You should not take VIAGRA, if you are taking medicines called nitrates as the combination of these drugs can cause a potentially dangerous drop in your blood pressure. Always tell your doctor, pharmacist or nurse if you are taking any of these medicines which are often given for relief of angina pectoris (or “chest pain”).
You should not use VIAGRA, if you are using any of the drugs known as nitric oxide donors such as amyl nitrite (“poppers”), as the combination may also lead to a potentially dangerous drop in blood pressure.
If you are taking medicines known as protease inhibitors, such as for the treatment of HIV, your doctor probably will prescribe a start at the lowest dose (25 mg tablets) VIAGRA.
Some patients who are treated with alpha blocker to treat high blood pressure or prostate enlargement may experience dizziness or fainting which can be caused by low blood pressure upon sitting or standing up quickly. Some patients have experienced these symptoms when taking VIAGRA with alpha-blockers. This is most likely to occur within 4 hours after taking VIAGRA. You must be on a regular daily dose of alpha-blocker before taking VIAGRA, to reduce the risk of possible occurrence of these symptoms. Your doctor may start you on a lower dose (25 mg tablets) VIAGRA.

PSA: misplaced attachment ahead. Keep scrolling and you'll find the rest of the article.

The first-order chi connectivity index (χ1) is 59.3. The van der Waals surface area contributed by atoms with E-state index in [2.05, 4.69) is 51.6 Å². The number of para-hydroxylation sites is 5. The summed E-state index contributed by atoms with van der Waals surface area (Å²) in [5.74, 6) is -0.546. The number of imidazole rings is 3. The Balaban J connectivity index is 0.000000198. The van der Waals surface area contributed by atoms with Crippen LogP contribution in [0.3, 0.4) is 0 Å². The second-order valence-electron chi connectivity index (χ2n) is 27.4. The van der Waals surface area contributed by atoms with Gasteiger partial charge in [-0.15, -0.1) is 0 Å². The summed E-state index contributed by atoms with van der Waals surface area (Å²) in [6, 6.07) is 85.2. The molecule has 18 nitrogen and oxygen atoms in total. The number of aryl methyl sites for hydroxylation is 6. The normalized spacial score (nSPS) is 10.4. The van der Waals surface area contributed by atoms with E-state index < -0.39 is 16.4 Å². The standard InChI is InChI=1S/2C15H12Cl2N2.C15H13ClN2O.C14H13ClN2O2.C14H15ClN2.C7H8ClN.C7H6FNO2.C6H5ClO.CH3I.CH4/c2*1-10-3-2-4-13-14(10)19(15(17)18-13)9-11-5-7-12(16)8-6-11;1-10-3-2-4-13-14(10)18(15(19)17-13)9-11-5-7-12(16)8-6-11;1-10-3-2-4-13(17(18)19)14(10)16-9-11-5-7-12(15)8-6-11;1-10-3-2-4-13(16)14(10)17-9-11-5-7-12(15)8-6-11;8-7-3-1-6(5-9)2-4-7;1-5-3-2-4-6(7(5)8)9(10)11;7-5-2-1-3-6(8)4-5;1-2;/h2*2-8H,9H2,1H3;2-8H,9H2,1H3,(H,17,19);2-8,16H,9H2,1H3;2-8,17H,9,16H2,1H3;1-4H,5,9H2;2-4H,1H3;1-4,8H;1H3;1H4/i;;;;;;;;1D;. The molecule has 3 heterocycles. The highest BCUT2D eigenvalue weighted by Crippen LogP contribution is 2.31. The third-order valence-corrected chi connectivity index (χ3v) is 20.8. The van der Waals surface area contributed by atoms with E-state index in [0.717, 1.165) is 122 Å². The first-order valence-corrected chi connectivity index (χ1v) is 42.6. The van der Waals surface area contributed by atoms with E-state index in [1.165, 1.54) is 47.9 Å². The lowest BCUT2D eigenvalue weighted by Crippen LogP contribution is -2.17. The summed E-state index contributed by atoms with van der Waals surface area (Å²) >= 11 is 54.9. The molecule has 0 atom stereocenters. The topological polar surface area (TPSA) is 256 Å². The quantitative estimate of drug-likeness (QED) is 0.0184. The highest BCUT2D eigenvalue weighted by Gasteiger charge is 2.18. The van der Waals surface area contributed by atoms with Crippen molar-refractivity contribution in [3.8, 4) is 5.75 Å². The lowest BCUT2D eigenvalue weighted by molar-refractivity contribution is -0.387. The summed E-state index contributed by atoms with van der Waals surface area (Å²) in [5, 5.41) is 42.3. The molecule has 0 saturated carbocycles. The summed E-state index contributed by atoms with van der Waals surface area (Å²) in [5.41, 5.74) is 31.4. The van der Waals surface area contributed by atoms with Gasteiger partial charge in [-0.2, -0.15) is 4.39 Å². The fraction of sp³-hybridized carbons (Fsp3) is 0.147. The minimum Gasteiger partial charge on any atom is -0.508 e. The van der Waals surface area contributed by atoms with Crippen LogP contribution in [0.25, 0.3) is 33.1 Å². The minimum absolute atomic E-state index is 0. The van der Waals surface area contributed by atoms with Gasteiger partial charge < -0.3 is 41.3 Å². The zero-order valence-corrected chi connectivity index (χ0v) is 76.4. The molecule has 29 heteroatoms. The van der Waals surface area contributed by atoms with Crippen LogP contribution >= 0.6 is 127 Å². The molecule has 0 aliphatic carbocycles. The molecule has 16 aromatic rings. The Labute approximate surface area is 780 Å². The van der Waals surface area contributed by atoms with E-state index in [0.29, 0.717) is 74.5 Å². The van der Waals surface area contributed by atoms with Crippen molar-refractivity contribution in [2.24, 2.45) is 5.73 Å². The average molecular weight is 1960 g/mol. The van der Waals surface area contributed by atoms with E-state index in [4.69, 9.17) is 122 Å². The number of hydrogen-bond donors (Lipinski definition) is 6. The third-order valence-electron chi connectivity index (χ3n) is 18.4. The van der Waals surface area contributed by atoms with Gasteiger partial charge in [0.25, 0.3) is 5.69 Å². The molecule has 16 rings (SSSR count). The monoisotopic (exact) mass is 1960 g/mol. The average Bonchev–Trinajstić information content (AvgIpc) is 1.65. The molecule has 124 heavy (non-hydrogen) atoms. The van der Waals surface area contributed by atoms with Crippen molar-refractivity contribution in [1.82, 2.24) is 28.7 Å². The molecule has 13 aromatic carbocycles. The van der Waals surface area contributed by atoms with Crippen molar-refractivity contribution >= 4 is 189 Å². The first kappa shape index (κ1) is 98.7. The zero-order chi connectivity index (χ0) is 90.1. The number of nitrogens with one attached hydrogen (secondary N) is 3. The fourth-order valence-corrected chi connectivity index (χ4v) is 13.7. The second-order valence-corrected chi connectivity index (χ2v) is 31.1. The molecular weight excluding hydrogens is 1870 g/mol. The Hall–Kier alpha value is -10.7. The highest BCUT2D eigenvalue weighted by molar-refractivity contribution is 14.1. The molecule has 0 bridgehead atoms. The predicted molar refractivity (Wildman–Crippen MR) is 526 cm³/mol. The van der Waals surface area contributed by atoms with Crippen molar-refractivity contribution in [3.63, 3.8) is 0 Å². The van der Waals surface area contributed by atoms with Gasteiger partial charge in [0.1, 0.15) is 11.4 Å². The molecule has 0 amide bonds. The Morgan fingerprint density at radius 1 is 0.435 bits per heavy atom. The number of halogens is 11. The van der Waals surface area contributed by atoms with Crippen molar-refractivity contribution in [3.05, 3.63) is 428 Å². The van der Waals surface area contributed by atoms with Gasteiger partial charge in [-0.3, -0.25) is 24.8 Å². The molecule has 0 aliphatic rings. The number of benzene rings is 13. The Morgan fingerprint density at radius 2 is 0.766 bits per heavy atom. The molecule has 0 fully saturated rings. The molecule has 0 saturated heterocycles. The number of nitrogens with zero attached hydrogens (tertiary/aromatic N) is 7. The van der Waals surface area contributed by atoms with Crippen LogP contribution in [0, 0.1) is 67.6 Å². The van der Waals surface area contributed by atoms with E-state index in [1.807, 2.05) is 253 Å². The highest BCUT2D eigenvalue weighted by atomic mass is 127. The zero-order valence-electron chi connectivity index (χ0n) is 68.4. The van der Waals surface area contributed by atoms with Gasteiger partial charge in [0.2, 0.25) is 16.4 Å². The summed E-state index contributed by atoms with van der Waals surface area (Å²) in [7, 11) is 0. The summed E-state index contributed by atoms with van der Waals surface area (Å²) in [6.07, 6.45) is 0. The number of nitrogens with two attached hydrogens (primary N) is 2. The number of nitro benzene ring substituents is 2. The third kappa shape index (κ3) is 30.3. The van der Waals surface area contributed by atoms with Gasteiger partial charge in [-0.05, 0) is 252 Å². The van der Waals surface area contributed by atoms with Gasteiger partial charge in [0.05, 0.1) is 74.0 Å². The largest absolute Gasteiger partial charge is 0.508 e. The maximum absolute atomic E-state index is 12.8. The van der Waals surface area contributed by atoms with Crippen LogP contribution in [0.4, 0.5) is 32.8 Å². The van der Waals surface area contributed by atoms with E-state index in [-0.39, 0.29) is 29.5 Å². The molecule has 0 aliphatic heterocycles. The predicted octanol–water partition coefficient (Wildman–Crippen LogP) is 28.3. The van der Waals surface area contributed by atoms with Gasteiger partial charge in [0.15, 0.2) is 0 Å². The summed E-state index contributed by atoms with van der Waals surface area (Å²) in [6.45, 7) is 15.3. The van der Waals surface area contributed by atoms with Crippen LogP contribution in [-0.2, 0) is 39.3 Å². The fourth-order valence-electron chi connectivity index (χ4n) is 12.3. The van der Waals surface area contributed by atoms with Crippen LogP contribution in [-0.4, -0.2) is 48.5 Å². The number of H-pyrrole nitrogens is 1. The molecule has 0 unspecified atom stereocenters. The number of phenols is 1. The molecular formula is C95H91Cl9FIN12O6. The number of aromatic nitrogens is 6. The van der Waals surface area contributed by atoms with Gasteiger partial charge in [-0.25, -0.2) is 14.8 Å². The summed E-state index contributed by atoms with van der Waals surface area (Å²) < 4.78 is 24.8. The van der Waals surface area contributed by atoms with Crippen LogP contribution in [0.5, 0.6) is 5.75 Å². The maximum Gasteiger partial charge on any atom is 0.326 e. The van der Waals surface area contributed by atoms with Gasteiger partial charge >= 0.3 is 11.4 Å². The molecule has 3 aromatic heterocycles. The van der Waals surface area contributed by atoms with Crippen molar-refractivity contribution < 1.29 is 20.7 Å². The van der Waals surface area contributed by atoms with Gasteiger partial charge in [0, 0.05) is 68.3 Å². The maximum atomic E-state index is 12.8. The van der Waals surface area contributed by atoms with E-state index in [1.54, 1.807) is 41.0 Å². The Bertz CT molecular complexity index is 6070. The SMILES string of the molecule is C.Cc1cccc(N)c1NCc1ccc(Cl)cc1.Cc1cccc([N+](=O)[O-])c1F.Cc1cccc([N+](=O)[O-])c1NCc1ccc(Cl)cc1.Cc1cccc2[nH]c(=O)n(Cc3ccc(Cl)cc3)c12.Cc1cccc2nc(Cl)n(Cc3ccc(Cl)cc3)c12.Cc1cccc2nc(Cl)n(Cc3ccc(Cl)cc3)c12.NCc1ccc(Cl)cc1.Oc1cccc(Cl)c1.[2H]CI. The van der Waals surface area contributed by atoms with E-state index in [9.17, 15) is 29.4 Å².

VIAGRA with alcohol
Drinking alcohol can temporarily impair your ability to get an erection. To get the maximum benefit from your medication, you are advised not to drink excessive amounts of alcohol before taking VIAGRA.
Pregnancy, lactation and fertility
VIAGRA is not indicated for use in women.
Driving and using machines
VIAGRA can cause dizziness and can affect vision. You need to know how you react to VIAGRA before you drive or operate machinery.

3. How to take VIAGRA
Always take this medicine exactly as you have been told by your doctor or pharmacist. If you’re not sure, ask your doctor or pharmacist.
The recommended starting dose is 50 – 100 mg. You should not take VIAGRA more than once a day.
Do not take VIAGRA orodispersible tablets in combination with film-coated tablets containing sildenafil, including VIAGRA tablets.
VIAGRA should be taken about one hour before you plan to have sex. Time that occurs the effect of VIAGRA, varies from individual to individual, but is usually between half and one hour.
Place the orodispersible tablet in the mouth on the tongue, where it will dissolve in seconds, then swallow with saliva or water.
Orodispersible tablet in the mouth must be taken on an empty stomach, as you may find that an effect requires a long time if you take the tablet with a sumptuous meal.
If you need a second orodispersible tablet to supplement the dose of 100 mg, you must wait until the first fall completely apart and swallowing it, as only then you can take the second orodispersible tablet.
If you think that the effect of VIAGRA is too strong or too weak, talk to your doctor or pharmacist.
VIAGRA will only help you to get an erection if sexual stimulation.
If VIAGRA does not help you to get an erection or if your erection does not last long enough to complete sexual intercourse you should tell your doctor.